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CHI St. Alexius Dickinson Receives ND Acute Stroke Ready Hospital Quality Excellence Award

CHI St. Alexius Health Dickinson Medical Center Receives 2019 ND Acute Stroke Ready Hospital Quality Excellence Award

The ND Stroke Taskforce Proudly Recognizes CHI St. Alexius Health Dickinson’s commitment to quality stroke care

Dickinson, ND, December 12, 2019 ― CHI St. Alexius Health Dickinson Medical Center has received a 2019 ND Acute Stroke Ready Hospital Quality Excellence Award from The North Dakota Stroke Taskforce. This award recognizes the hospital’s commitment to ensuring stroke patients receive the most appropriate treatment according to nationally recognized, research-based guidelines based on the latest scientific evidence.

CHI St. Alexius Health Dickinson earned the award by reporting data through the GWTG registry to the ND Stroke Program and demonstrating care excellence from January to December of 2018 in Time to IV Alteplase < 60 minutes from Arrival.

The ND Stroke Taskforce recognizes this hospital for success in utilizing the GWTG Stroke Program and demonstrating 100% adherence from January-December 2018 in the highest number of eligible ischemic stroke patients among ND ASRH who receive IV alteplase within 60 minutes of hospital arrival.

“CHI St. Alexius Health Dickinson Medical Center is dedicated to improving the quality of care for our stroke patients by implementing the American Heart Association’s Get With The Guidelines-Stroke initiative and reporting the data to the North Dakota Department of Health’s stroke program,” said DeeAnna Opstedahl, Vice President for Patient Care Services. “The tools and resources provided help us track and measure our success in meeting evidenced-based clinical guidelines developed to improve patient outcomes.”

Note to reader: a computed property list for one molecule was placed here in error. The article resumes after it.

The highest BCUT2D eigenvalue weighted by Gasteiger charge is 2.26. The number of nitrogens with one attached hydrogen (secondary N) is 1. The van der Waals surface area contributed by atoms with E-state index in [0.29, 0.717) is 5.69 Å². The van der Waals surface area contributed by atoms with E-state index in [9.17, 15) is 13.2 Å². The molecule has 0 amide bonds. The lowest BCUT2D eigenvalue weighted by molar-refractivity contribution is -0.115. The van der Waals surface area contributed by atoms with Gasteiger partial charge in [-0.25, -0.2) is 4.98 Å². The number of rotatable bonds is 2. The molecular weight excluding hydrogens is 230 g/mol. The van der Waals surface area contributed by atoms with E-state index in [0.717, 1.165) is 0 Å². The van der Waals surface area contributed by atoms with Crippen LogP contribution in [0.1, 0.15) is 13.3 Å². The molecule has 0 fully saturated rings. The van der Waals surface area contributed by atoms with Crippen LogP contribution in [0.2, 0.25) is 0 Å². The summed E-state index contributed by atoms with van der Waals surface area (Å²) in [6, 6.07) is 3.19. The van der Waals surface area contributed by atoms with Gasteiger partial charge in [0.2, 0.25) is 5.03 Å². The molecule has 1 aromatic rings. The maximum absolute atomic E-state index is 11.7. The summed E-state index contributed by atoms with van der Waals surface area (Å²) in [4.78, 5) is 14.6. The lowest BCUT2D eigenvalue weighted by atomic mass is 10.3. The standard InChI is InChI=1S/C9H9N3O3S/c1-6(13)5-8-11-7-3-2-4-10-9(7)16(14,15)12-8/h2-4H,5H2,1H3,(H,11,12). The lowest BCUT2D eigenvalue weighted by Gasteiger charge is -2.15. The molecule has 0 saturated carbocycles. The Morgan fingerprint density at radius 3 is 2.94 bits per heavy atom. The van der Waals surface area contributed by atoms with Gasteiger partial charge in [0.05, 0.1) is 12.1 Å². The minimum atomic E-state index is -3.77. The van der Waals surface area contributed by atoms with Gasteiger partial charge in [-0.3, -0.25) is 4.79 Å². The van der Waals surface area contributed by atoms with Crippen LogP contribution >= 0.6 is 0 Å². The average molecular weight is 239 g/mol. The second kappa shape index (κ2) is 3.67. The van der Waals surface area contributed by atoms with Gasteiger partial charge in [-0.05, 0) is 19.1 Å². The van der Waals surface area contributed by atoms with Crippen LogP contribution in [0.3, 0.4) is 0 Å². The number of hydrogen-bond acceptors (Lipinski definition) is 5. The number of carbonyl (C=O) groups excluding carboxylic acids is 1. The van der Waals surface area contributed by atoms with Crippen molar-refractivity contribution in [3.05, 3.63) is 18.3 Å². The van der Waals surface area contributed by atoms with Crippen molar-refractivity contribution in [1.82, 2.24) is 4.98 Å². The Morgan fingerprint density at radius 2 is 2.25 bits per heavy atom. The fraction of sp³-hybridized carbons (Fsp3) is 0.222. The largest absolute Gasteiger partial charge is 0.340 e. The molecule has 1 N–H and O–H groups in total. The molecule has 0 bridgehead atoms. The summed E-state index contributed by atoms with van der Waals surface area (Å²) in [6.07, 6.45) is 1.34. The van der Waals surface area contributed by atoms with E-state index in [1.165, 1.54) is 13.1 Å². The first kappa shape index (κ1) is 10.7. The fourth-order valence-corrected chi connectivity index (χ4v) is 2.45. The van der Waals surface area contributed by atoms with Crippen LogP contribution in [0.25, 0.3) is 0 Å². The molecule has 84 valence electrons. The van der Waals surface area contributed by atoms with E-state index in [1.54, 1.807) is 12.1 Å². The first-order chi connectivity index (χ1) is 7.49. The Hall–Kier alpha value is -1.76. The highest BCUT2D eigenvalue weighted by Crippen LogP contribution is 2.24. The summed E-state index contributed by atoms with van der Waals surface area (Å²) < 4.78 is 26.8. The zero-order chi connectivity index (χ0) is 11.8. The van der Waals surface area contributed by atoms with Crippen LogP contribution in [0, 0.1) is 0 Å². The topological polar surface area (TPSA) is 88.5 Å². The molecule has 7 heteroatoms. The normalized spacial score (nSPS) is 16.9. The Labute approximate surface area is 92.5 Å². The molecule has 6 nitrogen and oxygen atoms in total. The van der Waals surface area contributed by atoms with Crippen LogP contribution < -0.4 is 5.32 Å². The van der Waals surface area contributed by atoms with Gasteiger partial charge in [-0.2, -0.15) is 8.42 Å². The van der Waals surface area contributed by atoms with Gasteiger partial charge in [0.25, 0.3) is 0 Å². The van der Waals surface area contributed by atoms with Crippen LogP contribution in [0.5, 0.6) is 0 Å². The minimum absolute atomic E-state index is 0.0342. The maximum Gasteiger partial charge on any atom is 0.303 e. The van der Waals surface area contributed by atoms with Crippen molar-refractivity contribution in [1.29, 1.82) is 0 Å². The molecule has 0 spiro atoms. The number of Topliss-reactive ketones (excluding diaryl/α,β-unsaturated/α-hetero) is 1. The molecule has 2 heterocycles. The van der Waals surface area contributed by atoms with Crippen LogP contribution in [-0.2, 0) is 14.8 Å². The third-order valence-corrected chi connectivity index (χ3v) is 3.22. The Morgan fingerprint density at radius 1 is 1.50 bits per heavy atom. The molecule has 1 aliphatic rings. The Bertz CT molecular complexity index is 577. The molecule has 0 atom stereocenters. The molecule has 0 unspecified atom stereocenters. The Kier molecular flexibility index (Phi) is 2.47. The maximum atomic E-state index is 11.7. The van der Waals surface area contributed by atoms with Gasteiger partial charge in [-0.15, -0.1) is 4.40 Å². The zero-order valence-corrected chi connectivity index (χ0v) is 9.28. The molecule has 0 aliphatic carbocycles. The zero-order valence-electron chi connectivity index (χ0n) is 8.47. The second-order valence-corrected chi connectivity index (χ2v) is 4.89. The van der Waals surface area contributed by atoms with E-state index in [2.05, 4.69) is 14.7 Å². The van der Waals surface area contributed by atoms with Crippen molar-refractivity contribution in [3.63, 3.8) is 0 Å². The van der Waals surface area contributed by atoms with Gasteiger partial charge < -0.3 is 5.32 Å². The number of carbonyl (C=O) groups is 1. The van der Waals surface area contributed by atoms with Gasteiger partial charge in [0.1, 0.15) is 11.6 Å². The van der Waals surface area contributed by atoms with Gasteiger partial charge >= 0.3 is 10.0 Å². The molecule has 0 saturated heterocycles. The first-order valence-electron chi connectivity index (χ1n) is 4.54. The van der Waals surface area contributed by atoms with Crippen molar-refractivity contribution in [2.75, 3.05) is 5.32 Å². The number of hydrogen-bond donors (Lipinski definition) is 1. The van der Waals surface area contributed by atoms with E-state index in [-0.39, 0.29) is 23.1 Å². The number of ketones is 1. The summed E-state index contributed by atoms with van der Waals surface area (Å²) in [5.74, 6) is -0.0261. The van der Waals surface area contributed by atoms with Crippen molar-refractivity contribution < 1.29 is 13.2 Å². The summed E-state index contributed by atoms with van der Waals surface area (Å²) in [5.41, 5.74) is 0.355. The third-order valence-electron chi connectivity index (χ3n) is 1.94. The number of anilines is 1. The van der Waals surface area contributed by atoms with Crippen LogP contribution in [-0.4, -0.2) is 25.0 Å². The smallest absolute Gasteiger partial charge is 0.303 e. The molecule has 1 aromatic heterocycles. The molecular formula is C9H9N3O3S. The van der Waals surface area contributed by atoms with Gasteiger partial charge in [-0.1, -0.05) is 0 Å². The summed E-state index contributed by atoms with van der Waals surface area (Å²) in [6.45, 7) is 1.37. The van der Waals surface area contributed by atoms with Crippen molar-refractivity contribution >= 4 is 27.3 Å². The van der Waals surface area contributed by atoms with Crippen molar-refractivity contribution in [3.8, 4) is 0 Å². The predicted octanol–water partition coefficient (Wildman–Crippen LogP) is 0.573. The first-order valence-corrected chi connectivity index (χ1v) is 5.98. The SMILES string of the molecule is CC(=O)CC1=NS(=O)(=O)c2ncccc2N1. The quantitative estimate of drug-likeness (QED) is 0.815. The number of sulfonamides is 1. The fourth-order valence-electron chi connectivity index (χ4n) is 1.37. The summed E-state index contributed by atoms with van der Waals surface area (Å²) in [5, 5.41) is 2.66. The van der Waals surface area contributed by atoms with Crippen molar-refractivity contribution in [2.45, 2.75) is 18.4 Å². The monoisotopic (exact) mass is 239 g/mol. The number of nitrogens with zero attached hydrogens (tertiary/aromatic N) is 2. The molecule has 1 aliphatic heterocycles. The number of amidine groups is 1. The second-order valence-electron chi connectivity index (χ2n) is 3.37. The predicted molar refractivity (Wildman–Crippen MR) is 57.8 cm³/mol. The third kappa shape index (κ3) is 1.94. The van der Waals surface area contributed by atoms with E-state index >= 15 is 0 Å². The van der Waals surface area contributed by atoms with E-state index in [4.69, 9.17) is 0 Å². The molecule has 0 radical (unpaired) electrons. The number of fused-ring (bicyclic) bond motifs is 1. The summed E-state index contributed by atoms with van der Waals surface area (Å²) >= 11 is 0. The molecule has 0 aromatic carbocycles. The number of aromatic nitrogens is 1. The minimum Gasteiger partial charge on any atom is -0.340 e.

“We are pleased to recognize CHI St. Alexius Health Dickinson for their commitment to up-to-date stroke care,” said Christine Brondyk, BSN, RN State Stroke and Cardiac System Coordinator. “Their commitment to providing high quality care for stroke patients is essential to the mission of the stroke system of care in North Dakota”.

According to the American Heart Association/American Stroke Association, stroke is the No. 5 cause of death and is a leading cause of adult disability in the United States. On average, someone in the U.S. suffers a stroke every 40 seconds and nearly 795,000 people suffer a new or recurrent stroke each year. Each year, about 795,000 persons experience stroke; about 690,000 are new acute ischemic strokes (AIS) and about 140,000 deaths can be attributed to stroke per year.


About CHI St. Alexius Health Dickinson:

CHI St. Alexius Health Dickinson Medical Center is a 25-bed, Critical Access Hospital with a Level IV Trauma Center accredited by the American College of Surgeons and The Joint Commission. The hospital serves patients from southwestern North Dakota, eastern Montana, and northern South Dakota. The state-of-the-art hospital facility was completed in 2014 and houses a medical clinic, kidney dialysis unit, and outpatient therapy clinic under one roof. CHI St. Alexius Health Dickinson recently was designated as a 4-star facility by CMS and was named a Top 100 Critical Access Hospital nationwide in 2019 by iVantage Health Analytics.

About the ND Stroke Program: 

The Division works to establish and maintain a statewide stroke system to improve emergent care to those suffering from a stroke. This work includes the designation of hospitals to their level of stroke care readiness, receiving data from the GWTG state stroke registry, and fostering consensus and aligning state care guideline recommendations to national evidence-based guidelines.

About Get With The Guidelines®:

Get With The Guidelines® is the American Heart Association/American Stroke Association’s hospital-based quality improvement program that provides hospitals with tools and resources to increase adherence to the latest research-based guidelines. Developed with the goal of saving lives and hastening recovery, Get With The Guidelines has touched the lives of more than 6 million patients since 2001. For more information, visit